Mayo Clinic finds physical proof of mild cognitive impairmentROCHESTER, Minn. -- A study led by Mayo Clinic demonstrates that mild cognitive impairment, a memory disorder considered a strong early predictor of Alzheimer's disease, not only results in behavioral symptoms, but also structural changes that can be identified in the brain. Findings will be published in the May issue of Archives of Neurology.
"I think our study provides an anatomical basis for the clinical condition of mild cognitive impairment," says Joseph Parisi, M.D., Mayo Clinic neuropathologist and study investigator. "This shows that there are structural changes in the brains of patients who may develop Alzheimer's disease."
This study, funded by the National Institute on Aging, is one of the first autopsy studies of mild cognitive impairment.
"Our examination of the brains of those who died while they had mild cognitive impairment shows us that neuropathologically they are not normal, but they do not have the changes of fully developed Alzheimer's disease," says Ronald Petersen, M.D., Ph.D., Mayo Clinic neurologist and study investigator. "These early findings led us to believe that these people were on the road to developing Alzheimer's, but they weren't there yet. They have only a few of the features of Alzheimer's in their brains. Just like they clinically looked in between normal aging and Alzheimer's disease, their brains also looked in between. It is a confirmation of a transitional condition between normal and Alzheimer's disease."
The study's intent was to determine the features of the brains of those who died while in the clinical state of mild cognitive impairment, showing behavioral symptoms of the condition. Autopsies were performed by Mayo Clinic pathologists on the brains of 15 people who died while they had clinical mild cognitive impairment, as well as on the brains of 28 patients who were cognitively normal and 23 with probable Alzheimer's, a disease that ultimately can only be diagnosed after death. The researchers found that most of the brains of those who had been clinically diagnosed with mild cognitive impairment did not meet the pathological criteria for Alzheimer's disease, but rather showed changes suggesting progression toward Alzheimer's. All these brains possessed plaques and tangles -- hallmarks of Alzheimer's disease -- beyond what would be expected in normal aging, yet shy of full Alzheimer's. Plaques and tangles result from deposits of abnormal proteins in the brain, causing a slowly progressive loss of neurons.
"Mild cognitive impairment is by definition a disorder of cognitive function," says Dennis Dickson, M.D., Mayo Clinic neuropathologist and study investigator. "When we look at the brain, we can't see cognition, but we can see degenerative changes. In general, in the brains of those with mild cognitive impairment the plaques and tangles that are the hallmark of Alzheimer's disease were present, but in less severity and confined to a specific area, unlike Alzheimer's, in which plaques and tangles are widespread throughout the brain."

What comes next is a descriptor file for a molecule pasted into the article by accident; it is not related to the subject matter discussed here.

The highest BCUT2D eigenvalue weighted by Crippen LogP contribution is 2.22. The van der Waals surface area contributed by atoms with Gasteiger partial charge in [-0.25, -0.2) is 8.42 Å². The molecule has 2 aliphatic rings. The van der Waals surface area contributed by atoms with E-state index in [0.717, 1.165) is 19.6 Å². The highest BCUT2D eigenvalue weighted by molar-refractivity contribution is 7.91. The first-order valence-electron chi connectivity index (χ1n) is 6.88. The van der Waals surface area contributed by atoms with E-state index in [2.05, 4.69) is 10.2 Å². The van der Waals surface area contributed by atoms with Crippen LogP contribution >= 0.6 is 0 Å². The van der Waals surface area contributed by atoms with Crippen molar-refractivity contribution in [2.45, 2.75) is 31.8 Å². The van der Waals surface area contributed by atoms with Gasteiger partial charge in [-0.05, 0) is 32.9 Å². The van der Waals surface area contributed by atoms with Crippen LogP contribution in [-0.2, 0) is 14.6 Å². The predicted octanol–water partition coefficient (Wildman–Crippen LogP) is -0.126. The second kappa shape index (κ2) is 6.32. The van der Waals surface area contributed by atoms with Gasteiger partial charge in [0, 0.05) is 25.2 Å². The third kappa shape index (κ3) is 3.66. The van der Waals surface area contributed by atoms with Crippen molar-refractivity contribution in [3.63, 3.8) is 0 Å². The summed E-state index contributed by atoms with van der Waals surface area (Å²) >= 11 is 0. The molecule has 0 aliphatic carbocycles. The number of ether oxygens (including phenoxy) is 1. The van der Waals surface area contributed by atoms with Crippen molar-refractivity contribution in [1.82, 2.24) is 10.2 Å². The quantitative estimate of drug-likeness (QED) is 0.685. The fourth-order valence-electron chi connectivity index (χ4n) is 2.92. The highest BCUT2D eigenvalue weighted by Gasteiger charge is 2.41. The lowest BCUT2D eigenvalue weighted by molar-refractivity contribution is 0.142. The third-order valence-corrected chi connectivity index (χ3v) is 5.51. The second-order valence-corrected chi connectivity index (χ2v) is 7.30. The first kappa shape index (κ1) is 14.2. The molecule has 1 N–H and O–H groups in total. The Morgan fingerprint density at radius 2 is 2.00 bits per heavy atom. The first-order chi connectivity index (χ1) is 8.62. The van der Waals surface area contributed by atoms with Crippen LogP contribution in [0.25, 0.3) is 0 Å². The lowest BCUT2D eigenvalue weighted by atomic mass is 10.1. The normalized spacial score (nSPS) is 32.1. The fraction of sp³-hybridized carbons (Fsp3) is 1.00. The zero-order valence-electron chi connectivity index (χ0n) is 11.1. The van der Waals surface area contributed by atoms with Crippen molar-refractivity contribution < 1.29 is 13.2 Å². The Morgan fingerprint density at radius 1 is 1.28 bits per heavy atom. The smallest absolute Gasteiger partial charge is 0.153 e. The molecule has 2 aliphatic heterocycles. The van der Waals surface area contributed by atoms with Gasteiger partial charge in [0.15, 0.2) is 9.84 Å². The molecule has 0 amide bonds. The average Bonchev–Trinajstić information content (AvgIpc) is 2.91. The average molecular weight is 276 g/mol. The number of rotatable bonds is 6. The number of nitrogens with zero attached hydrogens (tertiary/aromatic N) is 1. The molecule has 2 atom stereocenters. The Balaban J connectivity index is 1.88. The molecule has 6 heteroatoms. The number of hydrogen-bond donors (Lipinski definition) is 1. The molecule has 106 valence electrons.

Dr. Dickson points out that density and spread of plaques and tangles are not sufficient alone to identify those who are normal or who have mild cognitive impairment or Alzheimer's. "Some people can compensate for the pathology in their brains," he explains. "They can have a high burden of plaques and tangles and yet be normal. This may be due to factors like education, activity or life experiences. If I sat down and grouped brains by normal, mild cognitive impairment and Alzheimer's, I'd be wrong in a number of cases. It doesn't map exactly that if you're normal you have no plaques and tangles, and if you have Alzheimer's you have a large amount of plaques and tangles. But generally, the more plaques and tangles you have in the brain, the more cognitively impaired you will be."
The plaques and tangles that are present in the majority of the brains of those with mild cognitive impairment will lead to a gradual breakdown of the very elaborate circuitry of the brain in which normal neurons stop functioning and memory is affected, says Dr. Parisi.
"Everything's wired in the brain," says Dr. Dickson. "When a neuron dies, it's as if that circuit is shorted out, which presents itself as cognitive impairment and eventually dementia."
The researchers say that people can contribute to research in Alzheimer's and its preconditions by having an autopsy performed on a loved one with such a condition.
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Last reviewed: By John M. Grohol, Psy.D. on 21 Feb 2009
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